We present an approach for imaging the polarization state of scene
points in a wide field of view, while enhancing the radiometric
dynamic range of imaging systems. This is achieved by a simple
modification of image mosaicking, which is a common technique in
remote sensing. In traditional image mosaics, images taken in
varying directions or positions are stitched to obtain a larger
image. Yet, as the camera moves, it senses each scene point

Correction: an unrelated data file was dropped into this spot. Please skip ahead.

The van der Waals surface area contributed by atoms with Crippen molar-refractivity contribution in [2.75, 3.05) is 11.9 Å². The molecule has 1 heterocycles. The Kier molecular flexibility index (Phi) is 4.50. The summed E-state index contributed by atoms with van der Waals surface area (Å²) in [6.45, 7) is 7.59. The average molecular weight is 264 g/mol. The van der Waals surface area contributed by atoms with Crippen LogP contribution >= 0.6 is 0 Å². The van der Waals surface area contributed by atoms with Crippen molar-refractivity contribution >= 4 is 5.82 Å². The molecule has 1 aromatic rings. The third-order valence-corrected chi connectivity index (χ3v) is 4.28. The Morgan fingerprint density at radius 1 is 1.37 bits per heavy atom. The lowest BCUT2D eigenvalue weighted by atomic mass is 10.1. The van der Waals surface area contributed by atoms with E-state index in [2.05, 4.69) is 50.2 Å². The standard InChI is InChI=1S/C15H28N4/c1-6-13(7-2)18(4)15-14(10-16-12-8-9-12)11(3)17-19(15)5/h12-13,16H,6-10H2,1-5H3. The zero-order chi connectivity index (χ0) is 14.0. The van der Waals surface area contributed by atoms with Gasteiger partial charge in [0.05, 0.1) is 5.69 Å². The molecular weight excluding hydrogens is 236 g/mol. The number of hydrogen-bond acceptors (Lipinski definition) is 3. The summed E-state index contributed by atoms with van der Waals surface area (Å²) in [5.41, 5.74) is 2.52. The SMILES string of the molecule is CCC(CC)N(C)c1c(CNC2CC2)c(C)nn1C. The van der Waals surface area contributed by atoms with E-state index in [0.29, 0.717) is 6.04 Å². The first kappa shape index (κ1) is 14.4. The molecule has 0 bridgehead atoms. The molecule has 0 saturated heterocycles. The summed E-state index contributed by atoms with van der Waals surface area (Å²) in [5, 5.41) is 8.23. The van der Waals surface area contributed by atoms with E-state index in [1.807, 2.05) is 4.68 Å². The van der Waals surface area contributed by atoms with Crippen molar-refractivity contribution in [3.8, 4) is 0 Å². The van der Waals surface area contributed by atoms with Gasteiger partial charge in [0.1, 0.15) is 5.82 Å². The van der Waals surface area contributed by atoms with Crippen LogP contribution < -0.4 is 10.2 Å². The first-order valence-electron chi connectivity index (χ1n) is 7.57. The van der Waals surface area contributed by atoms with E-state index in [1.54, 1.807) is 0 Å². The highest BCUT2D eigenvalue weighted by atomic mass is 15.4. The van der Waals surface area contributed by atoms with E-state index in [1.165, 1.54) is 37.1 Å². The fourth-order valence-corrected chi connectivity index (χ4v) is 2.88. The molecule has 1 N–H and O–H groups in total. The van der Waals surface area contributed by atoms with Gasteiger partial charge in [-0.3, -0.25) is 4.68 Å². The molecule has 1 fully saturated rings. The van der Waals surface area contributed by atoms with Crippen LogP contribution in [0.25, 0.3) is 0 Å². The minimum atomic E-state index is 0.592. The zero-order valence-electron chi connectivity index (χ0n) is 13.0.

multiple times in overlapping regions of the raw frames. We rigidly attach to the camera a fixed, spatially varying polarization and attenuation filter. This way, the camera motion-induced multiple measurements per scene point are taken under different optical settings. This is in contrast to the redundant measurements of traditional mosaics. Computational algorithms then analyze the data to extract polarization imaging with high dynamic range across the mosaic field of view. We developed a Maximum Likelihood method to automatically register the images, in spite of the challenging spatially varying effects. Then, we use Maximum Likelihood to handle, in a single framework, variable exposures (due to transmittance variations), saturation, and partial polarization filtering. As a by product, these results enable polarization settings of cameras to change while the camera moves, alleviating the need for camera stability. This work demonstrates the modularity of the Generalized Mosaicing approach, which we recently introduced for multispectral image mosaics. The results are useful for the wealth of polarization imaging applications, in addition to mosaicking applications, particularly remote sensing. We demonstrate experimental results obtained using a system we built.